Where Florida had an estimated population of 19,057,542 in 2011, the percentage of the population that is licensed to carry a concealed weapon is only five percent (5%). Florida State and County QuickFacts, U.S. Census Bureau, (Sept. 25, 2012), available at http://quickfacts.census.gov/qfd/states/12000.html. Given the small percentage of the population that is licensed to carry a concealed firearm, the overwhelming majority of firearms, or 95%, are not licensed to be concealed. Thus, an officer’s suspicion that a firearm is not licensed would be reasonable because, in any given case, there would be, statistically speaking, a 95% likelihood of illegality.
Let's break this down into two parts. First, we have a fact: Only 5% of Florida's 19 million people are licensed to carry a concealed weapon. Then we have a conclusion: It is reasonable for an officer to assume that a subject carrying a concealed weapon is likely not licensed.
This is the kind of mathematical abuse one would expect from a gaffe, but in a brief filed by an attorney general in a court of law? Preposterous!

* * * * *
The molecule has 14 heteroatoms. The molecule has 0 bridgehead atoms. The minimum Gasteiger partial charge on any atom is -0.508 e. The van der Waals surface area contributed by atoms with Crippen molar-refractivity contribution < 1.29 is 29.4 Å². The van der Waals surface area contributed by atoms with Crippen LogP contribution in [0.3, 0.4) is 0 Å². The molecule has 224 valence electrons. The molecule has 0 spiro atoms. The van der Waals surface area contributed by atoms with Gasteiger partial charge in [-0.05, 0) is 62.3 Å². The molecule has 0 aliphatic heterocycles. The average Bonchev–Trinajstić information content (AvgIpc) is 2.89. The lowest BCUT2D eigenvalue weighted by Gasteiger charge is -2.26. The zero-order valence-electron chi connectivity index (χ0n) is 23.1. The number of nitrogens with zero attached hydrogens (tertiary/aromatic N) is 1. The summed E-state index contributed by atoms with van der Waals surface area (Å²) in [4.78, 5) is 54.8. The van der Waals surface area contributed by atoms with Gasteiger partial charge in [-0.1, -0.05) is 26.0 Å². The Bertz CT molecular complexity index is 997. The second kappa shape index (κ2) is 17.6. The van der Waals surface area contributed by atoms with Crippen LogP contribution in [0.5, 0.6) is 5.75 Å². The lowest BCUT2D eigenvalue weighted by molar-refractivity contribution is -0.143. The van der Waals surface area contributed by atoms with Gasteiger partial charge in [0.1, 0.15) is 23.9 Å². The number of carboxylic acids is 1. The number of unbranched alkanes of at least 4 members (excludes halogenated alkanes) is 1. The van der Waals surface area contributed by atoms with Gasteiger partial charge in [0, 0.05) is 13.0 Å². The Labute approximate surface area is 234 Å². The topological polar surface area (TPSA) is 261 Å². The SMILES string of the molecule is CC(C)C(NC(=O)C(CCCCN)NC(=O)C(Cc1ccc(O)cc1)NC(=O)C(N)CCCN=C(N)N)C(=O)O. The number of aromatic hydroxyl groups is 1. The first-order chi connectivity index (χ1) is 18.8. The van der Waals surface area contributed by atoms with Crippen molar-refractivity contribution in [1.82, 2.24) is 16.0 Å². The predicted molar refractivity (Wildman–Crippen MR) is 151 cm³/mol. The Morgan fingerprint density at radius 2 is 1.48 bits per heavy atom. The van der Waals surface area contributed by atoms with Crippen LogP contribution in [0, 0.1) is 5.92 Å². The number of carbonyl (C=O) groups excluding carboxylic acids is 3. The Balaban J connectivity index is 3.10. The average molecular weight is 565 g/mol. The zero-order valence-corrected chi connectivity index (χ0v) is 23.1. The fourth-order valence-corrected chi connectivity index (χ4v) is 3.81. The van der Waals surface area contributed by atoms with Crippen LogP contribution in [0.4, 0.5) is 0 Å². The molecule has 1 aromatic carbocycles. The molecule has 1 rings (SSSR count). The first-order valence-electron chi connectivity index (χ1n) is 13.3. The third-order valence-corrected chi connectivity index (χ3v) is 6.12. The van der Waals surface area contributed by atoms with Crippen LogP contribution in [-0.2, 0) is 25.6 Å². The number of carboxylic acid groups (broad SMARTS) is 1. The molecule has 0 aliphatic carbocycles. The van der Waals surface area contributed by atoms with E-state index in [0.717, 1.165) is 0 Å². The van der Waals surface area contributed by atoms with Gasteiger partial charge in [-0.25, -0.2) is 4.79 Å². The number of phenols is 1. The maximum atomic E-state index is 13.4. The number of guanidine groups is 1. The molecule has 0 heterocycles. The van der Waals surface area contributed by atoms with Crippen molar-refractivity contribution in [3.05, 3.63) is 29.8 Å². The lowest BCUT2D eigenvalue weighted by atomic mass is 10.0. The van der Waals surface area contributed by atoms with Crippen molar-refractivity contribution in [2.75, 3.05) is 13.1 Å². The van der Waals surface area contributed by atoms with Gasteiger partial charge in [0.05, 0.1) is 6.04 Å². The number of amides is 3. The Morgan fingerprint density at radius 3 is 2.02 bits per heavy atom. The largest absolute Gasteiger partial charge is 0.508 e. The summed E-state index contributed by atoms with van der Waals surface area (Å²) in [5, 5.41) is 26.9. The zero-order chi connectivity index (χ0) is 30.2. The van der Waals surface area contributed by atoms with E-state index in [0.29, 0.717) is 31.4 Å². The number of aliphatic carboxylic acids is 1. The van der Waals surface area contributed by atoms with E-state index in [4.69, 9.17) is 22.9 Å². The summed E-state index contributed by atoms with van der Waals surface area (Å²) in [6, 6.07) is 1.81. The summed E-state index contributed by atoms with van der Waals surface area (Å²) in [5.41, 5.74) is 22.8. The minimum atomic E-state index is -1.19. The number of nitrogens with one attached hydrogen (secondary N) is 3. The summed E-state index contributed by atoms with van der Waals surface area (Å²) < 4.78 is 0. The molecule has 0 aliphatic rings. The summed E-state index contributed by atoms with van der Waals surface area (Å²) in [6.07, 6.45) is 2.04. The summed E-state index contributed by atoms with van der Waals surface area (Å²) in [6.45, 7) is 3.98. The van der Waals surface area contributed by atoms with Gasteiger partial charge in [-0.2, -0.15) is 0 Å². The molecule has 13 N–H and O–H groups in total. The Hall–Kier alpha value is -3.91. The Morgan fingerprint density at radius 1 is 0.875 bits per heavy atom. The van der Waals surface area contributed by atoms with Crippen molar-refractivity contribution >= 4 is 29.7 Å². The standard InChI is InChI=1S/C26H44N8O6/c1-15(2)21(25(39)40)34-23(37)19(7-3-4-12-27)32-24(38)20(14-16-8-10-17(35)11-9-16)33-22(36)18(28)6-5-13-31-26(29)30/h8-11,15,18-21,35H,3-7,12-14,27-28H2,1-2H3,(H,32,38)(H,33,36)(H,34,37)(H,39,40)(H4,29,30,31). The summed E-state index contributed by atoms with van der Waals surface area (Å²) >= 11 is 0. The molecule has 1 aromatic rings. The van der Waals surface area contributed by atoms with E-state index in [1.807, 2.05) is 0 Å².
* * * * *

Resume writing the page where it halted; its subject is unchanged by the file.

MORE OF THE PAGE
On the face of it, it appears fine, does it not? If only 5% are licensed, then naturally the odds that a random citizen is not licensed is 95%. Shouldn't that clinch it?
Before we answer that, let's take into account another fact. There are roughly 36,000 police officers in the state. So out of 19 million, just 0.2% are police officers. Based on that fact, can we conclude, in a manner similar to the brief's assertion, that it is reasonable for a citizen to assume that the officer arresting him is in all likelihood (99.8%) an impostor who is simply impersonating a police officer?
Because there is no fact that establishes that 99.8% of the population impersonates police officers, only that 99.8% are not police officers.
Likewise, given that 5% of the population is licensed to carry concealed weapons does not establish the fact that the other 95% carries weapons, let alone concealed weapons or more precisely, concealed weapons illegally. We would also need to know, for example, the statistics on compliance with the law on licensed concealed carrying of weapons. That is, we will need to know how often has an officer investigated a suspect carrying a concealed weapon and found it to be legal. For if the statistics show near total compliance, then the officer is not reasonable if he assumes illegality at all.
Now, is it possible for a Florida police officer to be reasonable and yet assume that a subject carrying a concealed weapon is doing so unlicensed and therefore illegally?
But not on the basis of the deduction cited in the brief.
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